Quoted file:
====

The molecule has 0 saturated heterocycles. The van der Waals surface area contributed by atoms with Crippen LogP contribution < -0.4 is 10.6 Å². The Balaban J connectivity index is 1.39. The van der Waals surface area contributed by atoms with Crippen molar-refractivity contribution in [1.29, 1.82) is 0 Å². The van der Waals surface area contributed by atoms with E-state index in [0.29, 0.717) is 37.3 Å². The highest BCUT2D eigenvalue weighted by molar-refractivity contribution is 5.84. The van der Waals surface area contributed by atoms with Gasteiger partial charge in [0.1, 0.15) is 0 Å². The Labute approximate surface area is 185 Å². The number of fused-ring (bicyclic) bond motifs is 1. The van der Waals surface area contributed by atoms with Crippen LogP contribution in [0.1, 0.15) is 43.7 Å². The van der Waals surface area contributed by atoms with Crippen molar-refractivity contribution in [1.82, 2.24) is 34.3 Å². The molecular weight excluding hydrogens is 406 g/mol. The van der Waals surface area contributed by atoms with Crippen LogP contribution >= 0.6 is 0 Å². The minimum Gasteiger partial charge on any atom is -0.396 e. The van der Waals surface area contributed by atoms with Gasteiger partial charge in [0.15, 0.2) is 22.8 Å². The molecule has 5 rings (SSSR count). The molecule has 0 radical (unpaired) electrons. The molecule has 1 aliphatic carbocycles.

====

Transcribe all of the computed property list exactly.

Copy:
The molecule has 0 saturated heterocycles. The van der Waals surface area contributed by atoms with Crippen LogP contribution < -0.4 is 10.6 Å². The Balaban J connectivity index is 1.39. The van der Waals surface area contributed by atoms with Crippen molar-refractivity contribution in [1.29, 1.82) is 0 Å². The van der Waals surface area contributed by atoms with E-state index in [0.29, 0.717) is 37.3 Å². The highest BCUT2D eigenvalue weighted by molar-refractivity contribution is 5.84. The van der Waals surface area contributed by atoms with Gasteiger partial charge in [0.1, 0.15) is 0 Å². The Labute approximate surface area is 185 Å². The number of fused-ring (bicyclic) bond motifs is 1. The van der Waals surface area contributed by atoms with Crippen LogP contribution in [0.1, 0.15) is 43.7 Å². The van der Waals surface area contributed by atoms with Crippen molar-refractivity contribution in [1.82, 2.24) is 34.3 Å². The molecular weight excluding hydrogens is 406 g/mol. The van der Waals surface area contributed by atoms with Crippen LogP contribution >= 0.6 is 0 Å². The minimum Gasteiger partial charge on any atom is -0.396 e. The van der Waals surface area contributed by atoms with Gasteiger partial charge in [0.15, 0.2) is 22.8 Å². The molecule has 5 rings (SSSR count). The molecule has 0 radical (unpaired) electrons. The molecule has 1 aliphatic carbocycles.